Moon at perigee – nearest point to Earth – April 17

View larger. | Today's moon - an

Today’s moon – April 17, 2015 – an “old” moon visible in the east shortly before dawn. EarthSky Facebook friend Nikolaos Pantazis captured it over the Corinthian Gulf in Greece. Thank you, Nikolaos!

In April 2015, the moon sweeps to perigee – the moon’s closest point to Earth for the month – on April 17 at 3:53 UTC. That is April 16 at 10:53 p.m. CDT, so it’s possible that – by the time you read this – April’s perigee will have passed. The moon at this perigee is 224,329 miles (361,023 km) from Earth. We list the dates for this year’s 13 lunar apogees (farthest points) and 13 lunar perigees (nearest points), inside.

New Horizons’ first color pic of Pluto

This image of Pluto and its largest moon, Charon, was taken by the Ralph color imager aboard NASA's New Horizons spacecraft on April 9 Credit: NASA/Johns Hopkins University Applied Physics Laboratory/Southwest Research Institute

NASA’s New Horizons spacecraft acquired its first picture of Pluto and its largest moon, Charon, in color on April 9. It’s the first color image ever made of the Pluto system by a spacecraft on approach. Neither Pluto nor Charon is well resolved here, but their distinctly different appearances can already be seen. Image via NASA/Johns Hopkins University Applied Physics Laboratory/Southwest Research Institute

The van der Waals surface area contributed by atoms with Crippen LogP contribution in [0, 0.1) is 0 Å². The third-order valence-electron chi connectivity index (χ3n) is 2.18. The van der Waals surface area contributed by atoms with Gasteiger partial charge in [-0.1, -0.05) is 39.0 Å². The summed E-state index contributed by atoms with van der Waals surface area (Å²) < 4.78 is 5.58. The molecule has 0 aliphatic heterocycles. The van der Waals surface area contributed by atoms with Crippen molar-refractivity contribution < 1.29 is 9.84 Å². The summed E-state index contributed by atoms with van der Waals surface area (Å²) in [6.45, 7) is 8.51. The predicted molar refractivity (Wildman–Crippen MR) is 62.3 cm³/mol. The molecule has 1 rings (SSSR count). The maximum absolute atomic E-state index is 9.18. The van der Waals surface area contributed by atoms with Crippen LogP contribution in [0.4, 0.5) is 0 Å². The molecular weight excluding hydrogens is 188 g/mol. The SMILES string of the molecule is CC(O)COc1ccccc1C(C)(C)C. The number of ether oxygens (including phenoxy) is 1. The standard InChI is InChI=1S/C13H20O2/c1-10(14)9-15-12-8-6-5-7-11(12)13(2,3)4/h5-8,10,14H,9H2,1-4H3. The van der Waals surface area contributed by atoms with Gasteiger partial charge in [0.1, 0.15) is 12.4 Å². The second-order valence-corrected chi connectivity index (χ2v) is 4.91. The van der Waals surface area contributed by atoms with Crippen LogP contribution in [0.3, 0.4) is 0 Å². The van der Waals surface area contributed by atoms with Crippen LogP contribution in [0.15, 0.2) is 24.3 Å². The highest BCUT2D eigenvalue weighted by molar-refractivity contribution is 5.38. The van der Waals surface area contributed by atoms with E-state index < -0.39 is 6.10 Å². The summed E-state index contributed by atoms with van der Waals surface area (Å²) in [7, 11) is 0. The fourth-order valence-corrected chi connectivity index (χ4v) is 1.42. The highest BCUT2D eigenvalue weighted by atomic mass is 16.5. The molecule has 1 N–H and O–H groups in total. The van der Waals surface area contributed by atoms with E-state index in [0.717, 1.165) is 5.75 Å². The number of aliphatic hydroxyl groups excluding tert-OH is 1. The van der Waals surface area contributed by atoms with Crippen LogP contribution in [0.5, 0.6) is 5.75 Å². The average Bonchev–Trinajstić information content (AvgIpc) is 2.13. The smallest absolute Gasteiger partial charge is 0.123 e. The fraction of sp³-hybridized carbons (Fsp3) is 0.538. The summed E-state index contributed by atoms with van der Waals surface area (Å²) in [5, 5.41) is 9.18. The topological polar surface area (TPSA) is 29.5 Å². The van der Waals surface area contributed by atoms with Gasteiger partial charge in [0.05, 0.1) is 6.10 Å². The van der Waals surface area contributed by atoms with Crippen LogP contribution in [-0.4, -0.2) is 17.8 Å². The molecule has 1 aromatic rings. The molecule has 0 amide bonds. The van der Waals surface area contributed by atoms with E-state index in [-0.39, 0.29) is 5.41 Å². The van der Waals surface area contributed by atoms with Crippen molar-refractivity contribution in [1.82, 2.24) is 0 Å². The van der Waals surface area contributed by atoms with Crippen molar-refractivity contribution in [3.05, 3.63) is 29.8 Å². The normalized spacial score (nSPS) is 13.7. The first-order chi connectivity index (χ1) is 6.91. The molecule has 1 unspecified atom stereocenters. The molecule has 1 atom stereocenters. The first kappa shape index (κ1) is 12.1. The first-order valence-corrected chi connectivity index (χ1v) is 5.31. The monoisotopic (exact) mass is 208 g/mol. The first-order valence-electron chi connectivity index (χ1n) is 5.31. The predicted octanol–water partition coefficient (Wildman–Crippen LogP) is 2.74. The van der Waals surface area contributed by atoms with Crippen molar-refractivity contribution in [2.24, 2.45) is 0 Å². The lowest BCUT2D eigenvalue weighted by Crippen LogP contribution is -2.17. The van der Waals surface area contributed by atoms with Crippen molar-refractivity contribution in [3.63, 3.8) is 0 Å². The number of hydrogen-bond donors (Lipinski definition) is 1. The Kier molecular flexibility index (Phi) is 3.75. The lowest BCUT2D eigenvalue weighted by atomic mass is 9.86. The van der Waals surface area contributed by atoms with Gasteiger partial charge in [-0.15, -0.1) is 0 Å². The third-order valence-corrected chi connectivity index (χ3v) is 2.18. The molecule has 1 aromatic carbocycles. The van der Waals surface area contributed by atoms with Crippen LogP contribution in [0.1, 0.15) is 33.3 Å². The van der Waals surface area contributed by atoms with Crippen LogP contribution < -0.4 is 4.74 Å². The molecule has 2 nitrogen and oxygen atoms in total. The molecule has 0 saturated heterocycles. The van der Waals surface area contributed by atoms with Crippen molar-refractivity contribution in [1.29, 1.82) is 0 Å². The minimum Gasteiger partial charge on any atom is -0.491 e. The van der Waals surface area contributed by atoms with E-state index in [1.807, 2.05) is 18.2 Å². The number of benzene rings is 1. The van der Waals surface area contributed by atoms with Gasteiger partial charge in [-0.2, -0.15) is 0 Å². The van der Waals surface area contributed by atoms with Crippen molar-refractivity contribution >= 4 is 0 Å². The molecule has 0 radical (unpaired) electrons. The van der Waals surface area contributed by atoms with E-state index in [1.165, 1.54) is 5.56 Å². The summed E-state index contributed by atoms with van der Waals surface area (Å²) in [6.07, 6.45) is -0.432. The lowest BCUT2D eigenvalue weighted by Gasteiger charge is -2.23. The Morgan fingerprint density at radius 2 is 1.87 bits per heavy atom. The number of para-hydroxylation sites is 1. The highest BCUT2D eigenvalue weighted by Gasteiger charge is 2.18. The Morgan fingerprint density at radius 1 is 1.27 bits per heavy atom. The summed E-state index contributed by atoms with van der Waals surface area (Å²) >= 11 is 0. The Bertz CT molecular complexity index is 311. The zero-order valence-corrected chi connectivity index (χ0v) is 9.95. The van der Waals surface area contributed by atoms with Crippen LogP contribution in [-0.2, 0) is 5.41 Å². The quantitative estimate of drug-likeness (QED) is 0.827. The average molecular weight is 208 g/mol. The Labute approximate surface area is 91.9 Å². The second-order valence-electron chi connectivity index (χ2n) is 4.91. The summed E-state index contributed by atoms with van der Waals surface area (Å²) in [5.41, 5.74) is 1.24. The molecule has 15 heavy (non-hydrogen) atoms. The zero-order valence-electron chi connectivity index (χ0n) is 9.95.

Yesterday (April 14, 2015), NASA’s New Horizons spacecraft team released this tantalizing first color image of Pluto and its Texas-sized moon Charon. The team called this image a preliminary reconstruction, which they said will be refined later. New Horizons now only three months away from its historic sweep through the Pluto-Charon system in mid-July.

10 surprises about our solar system

This artist's concept puts solar system distances in perspective. The scale bar is in astronomical units, with each set distance beyond 1 AU representing 10 times the previous distance. One AU is the distance from the sun to the Earth, which is about 93 million miles or 150 million kilometers.  NASA's Voyager 1, humankind's most distant spacecraft, is around 125 AU.  Image via NASA/JPL-Caltech

This artist’s concept puts solar system distances in perspective. The scale bar is in astronomical units, with each set distance beyond 1 AU representing 10 times the previous distance. One AU is the distance from the sun to the Earth, which is about 93 million miles or 150 million kilometers. NASA’s Voyager 1, humankind’s most distant spacecraft, is around 125 AU. Image via NASA/JPL-Caltech.

A collection of 10 unexpected and intriguing facts about our solar system – our sun and its family of planets – you probably did not know!

Saturn storm of 2011: Best images

False-color image of great Saturn storm, taken shortly after it formed, in late 2010.

Cassini acquired the false-color image above shortly after astronomers noticed that a huge storm had formed on Saturn, in late December 2010. Saturn is shown in the infrared, viewed through a combination of three filters. The white and blue areas are clouds high in Saturn’s atmosphere. Yellow/green are mid-level clouds. Red/orange are deeper material. See more images inside.